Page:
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Moving to Norway: How much money do I need to live in Bergen?

Frazer Norwell
Frazer Norwell - [email protected]
Moving to Norway: How much money do I need to live in Bergen?
Here's how much money you'll need to live in Bergen. Pictured are the streets of Norway's second city. Photo by Lucija Ros on Unsplash

Bergen, the picturesque city on Norway’s west coast, is an excellent place to call home. But how much money will you need to live comfortably there? The Local takes a look at the numbers.


Norway’s second-largest city, Bergen, is famous for its picturesque UNESCO-listed harbour, and the city attracts tourists in their droves, charmed by the typically Norwegian architecture in the town. 

Bergen is also a popular landing spot for foreigners in Norway, with many calling Norway’s second city home due to work, studying there or falling in love with the place on a trip. 

However, Norway is a seriously expensive place to call home. So, how much money will you need to call Bergen home? 

Below we’ll crunch the numbers on the most essential costs. 


Rent: 5,500- 12,500 kroner

One thing that makes Bergen a much more attractive proposition than Oslo is the lower cost of renting. The average cost of renting in Bergen is around 12,542 kroner per month, according to figures from the rental agency Utleiemeglern.

If you just need to rent a room, then you can expect to pay more than half of this. Rental platform Hybel lists the average cost of a room in Bergen at just over 5,500 kroner per month. 

If you are in need of much more space, a dethatched house was on the market for an average of 17,490 kroner. 

Utilities: 1,000- 1,500 kroner

Average monthly energy prices have ranged between 1,39 kroner per kilowatt hour and 53 øre per kilowatt hour. 

Additionally, bills will become more expensive through the winter as temperatures drop and consumers use more power. 

Figures show the average monthly consumption for an apartment ranges from 300-500 kWh a month. Bigger homes will typically need more energy to power them. 


Estimates from a comparison site show that monthly energy bills for a home with an annual consumption of 8,500 kilowatts per year would be 450 kroner per month. Homes with a annual consumption of around 16,000 kilowatts per year will pay closer to 850 kroner per month. 

When renting in Norway, the landlord may cover the water and Wi-Fi bills. If they do not, then you can add another 500 kroner to the price of utilities.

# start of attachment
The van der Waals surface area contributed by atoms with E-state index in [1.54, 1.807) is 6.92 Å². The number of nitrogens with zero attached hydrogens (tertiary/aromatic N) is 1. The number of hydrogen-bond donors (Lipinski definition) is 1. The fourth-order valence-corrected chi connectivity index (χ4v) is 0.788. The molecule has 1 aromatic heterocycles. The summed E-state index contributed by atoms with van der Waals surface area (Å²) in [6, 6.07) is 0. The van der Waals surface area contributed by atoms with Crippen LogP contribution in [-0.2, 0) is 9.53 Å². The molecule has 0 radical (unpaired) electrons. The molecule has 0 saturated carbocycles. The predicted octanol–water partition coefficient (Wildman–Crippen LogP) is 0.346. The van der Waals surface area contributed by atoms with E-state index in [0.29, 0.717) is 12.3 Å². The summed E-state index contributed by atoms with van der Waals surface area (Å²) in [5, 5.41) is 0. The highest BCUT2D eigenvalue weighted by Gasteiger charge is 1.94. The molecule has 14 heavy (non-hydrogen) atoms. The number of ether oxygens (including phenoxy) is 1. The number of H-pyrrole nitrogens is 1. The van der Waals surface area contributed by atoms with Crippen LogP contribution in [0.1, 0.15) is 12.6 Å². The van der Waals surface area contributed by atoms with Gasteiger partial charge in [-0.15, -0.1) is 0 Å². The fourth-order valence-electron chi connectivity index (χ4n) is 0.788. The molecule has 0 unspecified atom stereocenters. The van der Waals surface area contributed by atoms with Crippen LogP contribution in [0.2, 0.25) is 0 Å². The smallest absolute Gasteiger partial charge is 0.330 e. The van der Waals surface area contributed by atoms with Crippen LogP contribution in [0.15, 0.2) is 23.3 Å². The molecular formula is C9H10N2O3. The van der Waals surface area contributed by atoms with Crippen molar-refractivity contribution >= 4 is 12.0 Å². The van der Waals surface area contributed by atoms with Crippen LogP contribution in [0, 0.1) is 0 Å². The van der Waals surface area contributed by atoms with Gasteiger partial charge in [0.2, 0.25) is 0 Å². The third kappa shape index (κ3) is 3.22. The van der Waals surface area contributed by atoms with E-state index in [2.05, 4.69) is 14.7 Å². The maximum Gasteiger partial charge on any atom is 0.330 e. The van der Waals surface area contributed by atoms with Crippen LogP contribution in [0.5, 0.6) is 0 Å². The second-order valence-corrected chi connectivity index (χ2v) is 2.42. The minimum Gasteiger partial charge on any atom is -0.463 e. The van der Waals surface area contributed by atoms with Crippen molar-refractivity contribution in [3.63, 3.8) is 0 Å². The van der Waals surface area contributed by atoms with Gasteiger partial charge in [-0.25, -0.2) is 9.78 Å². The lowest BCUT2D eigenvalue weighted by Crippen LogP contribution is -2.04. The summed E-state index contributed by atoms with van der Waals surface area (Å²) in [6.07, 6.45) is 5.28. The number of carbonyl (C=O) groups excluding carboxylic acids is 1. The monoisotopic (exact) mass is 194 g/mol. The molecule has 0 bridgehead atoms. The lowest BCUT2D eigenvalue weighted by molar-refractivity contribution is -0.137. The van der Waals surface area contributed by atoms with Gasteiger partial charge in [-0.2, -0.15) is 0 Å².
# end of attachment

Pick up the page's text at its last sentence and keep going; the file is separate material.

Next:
Transport: up to 755 kroner

Compact would be one way to describe Bergen’s city centre. However, some more residential areas may be too far for some to walk. 

Transport in the city, both busses and the Bergen Light Rail, is handled by Skyss. A single ticket from Skyss for an adult costs 40 kroner, or more onboard. 


A monthly ticket costs 755 kroner, while a weekly one will set you back 235 kroner. A monthly ticket works out cheaper if you make more than 19 single trips in a month. 

Food: 4,270 kroner 

Consumption Research Norway (SIFO) estimates that the average cost of food for someone aged between 31- 50 was up to 4,270 kroner per month

Eurostat, which monitors price levels across the EU, EEA and EU candidate countries, has ranked Norway with the second highest price level index for food and non-alcoholic beverages.

Only Switzerland had a higher price level index than the countries monitored by the stats agency. A price level index measures the price levels of a given nation relative to other countries. This means that compared to the rest of the other countries measured, food and non-alcoholic beverages in Norway are the second most expensive overall. 


READ MORE: Five essential tips for saving money on food shopping in Norway

Childcare: 3,170 kroner

Roughly 90 percent of children living in Norway attend a kindergarten. The maximum price for a kindergarten spot in Norway is 3,050 kroner per month. This applies to both municipal and private kindergartens. However, other fees and costs are typically involved too. 

According to national data agency Statistics Norway (SSB) the average cost of childcare in Bergen was 3,170 kroner. 

You can shop around to find cheaper kindergartens or one that more suits your need. 

READ MORE: Everything parents in Norway need to know about preschool

It’s unlikely that you’ll want to be sat all week indoors after moving to a new city, so you’ll obviously want to know how much you can expect to shell out for one of the country’s infamously expensive beers while out:

Beer: 99-125 kroner 

Glass of wine: 105-115 kroner

Cocktail: 120-140 kroner

Coffee: 48 kroner 

Cinema: 140- 180 kroner 

Meal for two at a mid-range restaurant: 700-900 kroner

A cinnamon bun or hot dog: 50-65 kroner

Gym membership: 450-750 kroner


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